The menu included veal meatloaf, Caprese salad, salmon and pasta with a red sauce, vegetable melody, green leaf salad, bruschetta, chicken kabobs and unlimited beer. Actually, I made it ¾ of the way down the buffet line before I ran out space on my plate. I silently cursed myself for my rookie error. My family owns a number of All You Can Eat buffets and I really should have known better!
I looked across the table to see what I had missed but the complimentary beer kept me from taking a second helping. I was glad our daughters had the energy to bring over the chocolate cake, cream puffs and tiramisu for us later one. It was a really great dinner.
Kevin Evans welcomed the teams and graciously thanked all of the volunteers who made the contest possible. He presented Monique a Phalaenopsis orchid for all of her hard work. Arlie went over the rules and reminded teams that the quiet hours of 11-7am were to be observed. As he was saying this, he kept staring to his right. I guess there were some rowdy folks over there. I wouldn’t have noticed as the contest was as quiet as could be for us.
Afterwards, our daughters stood in line to collect the People’s Choice cups and forks and a grey Dana Point T-shirt for each team. This year’s shirt featured all of the team names in the back. The American Royal also does something similar for a poster each year. For a moment, I thought of the California and Arizona brothers and sisters that were cooking at the Royal this weekend and wished them well. We returned to our tents to a cool evening breeze and went about our work. Then we checked into the hotel for a much-needed shower and returned to the contest, leaving the girls to enjoy the hotel room.
By the time midnight had arrived, we heard more snoring than anything else. I’m usually pretty tense and sleep evades me. I envy those who can sleep with ease. Harry can always sleep no matter what.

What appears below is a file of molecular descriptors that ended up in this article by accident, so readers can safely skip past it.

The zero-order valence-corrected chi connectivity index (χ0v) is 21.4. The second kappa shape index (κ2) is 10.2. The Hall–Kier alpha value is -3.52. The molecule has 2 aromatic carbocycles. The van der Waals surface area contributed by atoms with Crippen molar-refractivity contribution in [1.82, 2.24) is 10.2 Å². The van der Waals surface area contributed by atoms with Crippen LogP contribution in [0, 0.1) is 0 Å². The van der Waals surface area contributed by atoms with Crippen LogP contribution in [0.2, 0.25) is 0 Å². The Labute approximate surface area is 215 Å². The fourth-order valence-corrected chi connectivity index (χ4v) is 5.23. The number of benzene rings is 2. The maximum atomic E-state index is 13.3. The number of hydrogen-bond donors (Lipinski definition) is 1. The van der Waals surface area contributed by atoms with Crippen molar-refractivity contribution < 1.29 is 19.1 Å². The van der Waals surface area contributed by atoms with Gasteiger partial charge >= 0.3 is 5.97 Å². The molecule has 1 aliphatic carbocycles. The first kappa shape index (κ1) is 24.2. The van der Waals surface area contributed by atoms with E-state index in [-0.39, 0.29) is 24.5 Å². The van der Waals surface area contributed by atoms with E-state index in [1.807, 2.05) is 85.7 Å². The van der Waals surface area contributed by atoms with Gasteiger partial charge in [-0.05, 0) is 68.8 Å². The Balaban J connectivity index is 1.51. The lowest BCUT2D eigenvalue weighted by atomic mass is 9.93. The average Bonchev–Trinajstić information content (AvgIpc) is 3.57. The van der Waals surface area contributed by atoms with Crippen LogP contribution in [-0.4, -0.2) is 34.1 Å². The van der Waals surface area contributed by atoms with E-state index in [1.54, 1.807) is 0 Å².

No one was partying in our area, which was field A. I got the feeling it was the quiet field. The contest site was divided into three sections, with field A being on the top of the hill and field C being where the vendors were located and where the public entered.
We had the advantage of a nice view and the ability to hear the crashing of the ocean waves which bounced off of the hills that surrounded us. Above us was the St. Regis Monarch Beach Resort where for $635/night, you could get an ocean view with two queen beds. Even though we were paying about $1000/night for this grassy spot, we appreciated the view of the hillside with two old sleeping bags and a small air mattress inside the minivan. The waves and the moonlight made for a very enjoyable evening.
The sun was kind and didn’t rise ’til 6:47am, giving us a short reprieve. Most teams are wide awake by 5am, slowly working and waiting for pancake time to begin. The Veterans of Foreign Wars (VFW Post #9934) worked diligently to serve us pancakes, strawberries, sausage, orange juice and coffee. It was a treat to not have to fend for ourselves, keeping us focused on cooking. Our daughters also brought a #2 breakfast from McDonalds to keep us going. They returned early to help us out.
Also helping us this weekend were Chris Allingham and his wife, Julie, from the Virtual Weber Bullet website. It was truly a delight having Chris and Julie on our teams. I felt a little embarrassed to ask Chris to foil my heat deflector when he was the person who taught me how to foil on the virtual weber bullet.
Even so, Chris was interested in the details of our work and was happy to help out in any capacity. Julie was a good sport and tagged along. When Julie asked me a question about pork shoulder anatomy, Chris winced in embarrassment that she didn’t know the answer. We all laughed and tried to think of more embarrassing questions for Julie to ask in the morning. They are very cute loving couple.